How Many Letters are in Japanese Alphabet? (Basic)

English alphabet consists of 5 vowels and 21 consonants, which makes 26 letters in total.

Japanese alphabet consists of 5 vowels and 14 consonants (some think more than 14, depending on how to pronounce each consonant), which makes 19 letters in total!?

Not quite!

Actually, it’s a little more complicated than that. Japanese alphabet is made up of a combination of 1 consonant and 1 vowel, which means the total will be more than 70 (5 vowels times 14 consonants)!

In addition, there are 2 sets of writing system for these letters: Hiragana and Katakana (I’ll talk about this in different article), which makes them more than 140 in total! But don’t worry, Hiragana and Katakana are different in writing, but the same in pronunciation, so all you have to know is these 70 sounds or so.

Still looks too much?

Japanese alphabet is very structured unlike English, so if you remember all the vowels and the consonants with a few exceptions, you can say all alphabet easily.

All you need to remember is 5 vowelsa” i” “u” “e” “o and 14 consonants: K” “S” “T” “N” “H” “M” “Y” “R(L)” “W” “G” “Z” “D” “B” “P” and “N (exception).”

Each vowel is pronounced as follows:

a sounds like “ah” as in “father”

i sounds like “ee” as in eat”

u sounds like “oo” as in “food”

esounds like “eh” as in “pet”

o sounds like “oh” as in “hope”

Let’s take a look at how it works.

As I said earlier, it will be all combination of 1 consonant with 1 vowel.

For example, if you look at the consonant K,” all the letters that include K will be a combination of consonantK and each vowel a” i” “u” “e” “o.” That makes up Ka” “Ki” “Ku” “Ke” “Ko.”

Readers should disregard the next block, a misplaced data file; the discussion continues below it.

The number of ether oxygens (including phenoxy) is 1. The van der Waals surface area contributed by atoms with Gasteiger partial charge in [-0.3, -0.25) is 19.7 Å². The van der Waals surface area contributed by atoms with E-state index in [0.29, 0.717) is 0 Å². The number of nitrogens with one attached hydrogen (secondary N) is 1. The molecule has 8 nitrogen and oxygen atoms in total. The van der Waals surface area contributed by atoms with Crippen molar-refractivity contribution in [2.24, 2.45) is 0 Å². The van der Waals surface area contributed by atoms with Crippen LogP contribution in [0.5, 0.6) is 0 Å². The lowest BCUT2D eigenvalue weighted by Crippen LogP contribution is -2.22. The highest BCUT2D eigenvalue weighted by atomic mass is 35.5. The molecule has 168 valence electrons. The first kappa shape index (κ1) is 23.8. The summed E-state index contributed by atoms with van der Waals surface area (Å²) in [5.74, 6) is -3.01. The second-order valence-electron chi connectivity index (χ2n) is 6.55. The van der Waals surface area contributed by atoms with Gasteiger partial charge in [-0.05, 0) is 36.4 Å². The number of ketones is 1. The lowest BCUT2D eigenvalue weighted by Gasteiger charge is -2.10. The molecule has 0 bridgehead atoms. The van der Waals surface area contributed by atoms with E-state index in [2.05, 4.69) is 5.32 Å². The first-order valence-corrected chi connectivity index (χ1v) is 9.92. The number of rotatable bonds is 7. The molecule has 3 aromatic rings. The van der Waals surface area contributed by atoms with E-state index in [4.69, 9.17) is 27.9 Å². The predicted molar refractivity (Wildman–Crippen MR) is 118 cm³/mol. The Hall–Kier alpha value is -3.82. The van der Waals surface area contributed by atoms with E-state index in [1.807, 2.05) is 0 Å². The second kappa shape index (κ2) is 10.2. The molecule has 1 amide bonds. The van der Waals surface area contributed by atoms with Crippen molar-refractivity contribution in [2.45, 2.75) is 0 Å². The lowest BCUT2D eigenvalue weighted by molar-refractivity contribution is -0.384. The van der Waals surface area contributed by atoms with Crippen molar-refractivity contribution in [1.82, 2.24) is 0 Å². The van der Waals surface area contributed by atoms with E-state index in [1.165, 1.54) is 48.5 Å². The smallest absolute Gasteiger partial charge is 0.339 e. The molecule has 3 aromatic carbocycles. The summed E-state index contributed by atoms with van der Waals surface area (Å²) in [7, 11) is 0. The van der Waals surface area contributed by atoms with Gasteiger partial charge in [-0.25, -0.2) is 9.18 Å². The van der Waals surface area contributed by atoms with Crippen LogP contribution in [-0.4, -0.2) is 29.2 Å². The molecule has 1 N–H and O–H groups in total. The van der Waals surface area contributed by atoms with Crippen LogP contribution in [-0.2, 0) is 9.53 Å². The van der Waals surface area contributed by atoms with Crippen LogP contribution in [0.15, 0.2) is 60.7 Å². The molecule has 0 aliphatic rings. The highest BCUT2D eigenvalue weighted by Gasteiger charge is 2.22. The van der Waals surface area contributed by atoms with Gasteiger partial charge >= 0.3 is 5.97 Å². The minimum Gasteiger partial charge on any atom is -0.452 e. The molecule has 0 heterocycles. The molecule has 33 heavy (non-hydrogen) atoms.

This applies to all the consonants except “Y” “W” and the last “N.” The Yand W” have fewer vowels to make up letters and the last N doesn’t go with any vowels.

In total, there are 46 letters in Japanese alphabet.

Here is a chart of Japanese Alphabet.

N Wa Ra Ya Ma Ha Na Ta Sa Ka a
Ri Mi Hi Ni Ti (Chi) Si (Shi) Ki i
Ru Yu Mu Hu (Fu) Nu Tu (Tsu) Su Ku u
Re Me He Ne Te Se Ke e
Wo Ro Yo Mo Ho No To So Ko o

You might notice a couple of things from the chart.

First of all, yes, we write from top to bottom and from right to left. (We also write just like English.)

So when you read the chart, you need to read from a” to “o,” then “Ka” to “Ko,” and end with “N.”

Here is how we Japanese learn this chart at school.

A” “Ka” “Sa” “Ta” “Na” “Ha” “Ma” “Ya” “Ra(La)” “Wa” “N

Once you memorize these letters, all you have to do is to change the vowel to i” “u” “e” “orespectively.

Second, did you notice some letters have parentheses? I wrote letters based on the rules I explained first, then wrote how we actually say or write in parentheses. As you might already know, there is no difference between L and R in Japanese. We don’t distinguish when we say “wrong” and “long” or “right” and “light.” I’ll talk about these sounds that don’t exist or are different in Japanese language more later.

Finally, did you findG” “Z” “D” “B” and “P? These are not on the basic alphabet chart because they are extension of the basic chart. I will talk about them in How Many Letters are in Japanese Alphabet? (Extension).

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